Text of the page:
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  • Writer's pictureDenver Academy of Torah

Truman Scholars Profiles DAT

Truman Scholars Partner School: Denver Academy of Torah

Talking to: Mrs. Lisa Stroll, Head of School

Location: Denver, CO

About DAT: Denver Academy of Torah, now in its thirtieth year of serving the Colorado Jewish community, is a dynamic, K-12, Modern Orthodox, Zionist Jewish day school. Our purpose is to nurture students to be Torah-observant role models and future leaders. We achieve this by providing our students with an intellectually rigorous and innovative education imbued with a love of the people, land, and state of Israel.

Student body: We have 182 students enrolled at our school, including 43 in our high school. All of our classes are co-ed. Our average class has 14 students, and our student-to-teacher ratio is less than 7-to-1.

Pictured: Denver Academy of Torah's Truman Scholars participants and school leaders.

Tell us the history of DAT: Denver Academy of Torah was founded in 1993 by a group of Colorado families who were committed to Torah education and passionate about raising students to be pro-Israel, pro-America, and supportive of their local community. Originally a K-6 school, we added a permanent middle school in 2001 and a permanent high school in 2013. Our K-12 school now resides on a beautiful, unified, nine-acre campus in east Denver, within easy walking distance of eight Orthodox minyanim, two Conservative congregations, and one Reform temple.

Fun fact: It is now quite commonplace for Jewish families—particularly those tired of the smog and congestion of New York and California—to move to the fresh mountain air of Denver, CO.

But the Denver Jewish community dates back to the antebellum period. In fact, Denver Academy of Torah has taught the descendants of pioneering Jews—yiddin who came to the Mile High City in covered wagons!

What makes DAT special? Have you ever gone on vacation to a warm climate, left your hotel room balcony door open, and seamlessly walked between indoors and outside without experiencing a temperature change?

That’s what it is like for the 182 students who leave home each morning and arrive at Denver Academy of Torah. We are an extension of home—a true community school that cares deeply about each of its students and provides a personal approach to education. Most of our students and many of our faculty live within easy walking distance of school—attending the same neighborhood shuls on Shabbat, shopping at the same grocery stores, and playing touch football in the same parks.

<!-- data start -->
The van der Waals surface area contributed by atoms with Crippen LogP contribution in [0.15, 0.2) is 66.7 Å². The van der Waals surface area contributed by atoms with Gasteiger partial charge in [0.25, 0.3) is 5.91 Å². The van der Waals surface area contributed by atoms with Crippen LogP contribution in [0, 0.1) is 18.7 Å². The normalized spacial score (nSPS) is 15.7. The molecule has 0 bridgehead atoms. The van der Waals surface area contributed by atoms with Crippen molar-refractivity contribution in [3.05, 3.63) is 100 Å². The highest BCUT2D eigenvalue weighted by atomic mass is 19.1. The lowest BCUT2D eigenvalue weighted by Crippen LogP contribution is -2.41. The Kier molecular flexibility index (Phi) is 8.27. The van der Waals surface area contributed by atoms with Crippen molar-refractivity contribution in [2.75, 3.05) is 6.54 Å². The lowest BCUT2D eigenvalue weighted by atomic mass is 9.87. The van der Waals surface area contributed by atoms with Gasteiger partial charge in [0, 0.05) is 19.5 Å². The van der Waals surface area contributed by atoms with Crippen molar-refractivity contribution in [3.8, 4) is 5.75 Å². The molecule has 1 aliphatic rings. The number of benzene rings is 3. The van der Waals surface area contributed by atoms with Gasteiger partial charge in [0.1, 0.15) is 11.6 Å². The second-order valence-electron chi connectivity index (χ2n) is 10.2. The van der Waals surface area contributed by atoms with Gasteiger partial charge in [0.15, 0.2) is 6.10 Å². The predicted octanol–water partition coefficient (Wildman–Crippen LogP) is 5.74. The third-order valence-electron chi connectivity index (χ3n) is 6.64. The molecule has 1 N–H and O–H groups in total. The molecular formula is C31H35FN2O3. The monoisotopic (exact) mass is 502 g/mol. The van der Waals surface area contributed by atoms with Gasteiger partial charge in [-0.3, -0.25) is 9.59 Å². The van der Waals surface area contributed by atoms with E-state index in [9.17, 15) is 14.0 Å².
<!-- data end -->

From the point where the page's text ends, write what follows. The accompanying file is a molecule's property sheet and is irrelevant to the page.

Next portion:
Students of all ages—from elementary through high school—are excited to see their teachers and classmates at Colorado Rockies games on Chol HaMoed Pesach and go on hiking trips together to one of our state’s fifty-eight “14ers” (peaks that rise at least 14,000 feet above sea level). It’s no wonder that a national survey of high school students found that our few dozen had the best Covid-era educational experience of any in the country.

But what makes us truly stand out—as Mark Twain once opined about the Jewish people as a whole—is that our “importance is extravagantly out of proportion to the smallness of [our] bulk.” Yes, our students are at home in our nurturing environment. And, yes, we provide challenging college- and yeshiva-prep classes. But the end product is that we develop students who are resilient, who can problem solve, and who are ready for communal leadership roles.

Two years ago, one of our students was named NCSY’s international president, while another two were accepted to Binghamton University in slots reserved for the top 120 applicants (out of more than 40,000). Last year, a full fifty percent of our senior class committed to colleges where they had received merit-based scholarships or were attending honors programs.

Why did you want DAT to participate in the Truman Scholars Program? Denver Academy of Torah is committed to developing our students into the next generation of Jewish and secular leaders. As excellent as our in-school education and programs are, we recognize that we cannot and should not achieve our results alone.

In order for students to be true leaders, they must engage with people from outside their immediate community in a professional, focused manner, working to solve problems and debate important issues. We are constantly searching for opportunities for our students to participate in high-level youth organizations based on their interests. For some, that means taking on leadership roles in NCSY or their local synagogues. For others, it is volunteering with charity groups such as the Rose Youth Foundation (general chesed) or the Shalom Task Force (domestic abuse awareness).

For a distinct cohort of our middle school students—those interested in history, government, and literature—the Truman Scholars Program allows them to connect with peers who share similar interests around free-thought-and-speech principles that they hold dear. We are grateful that our students have the opportunity to participate in an intellectually rigorous program like Truman Scholars.

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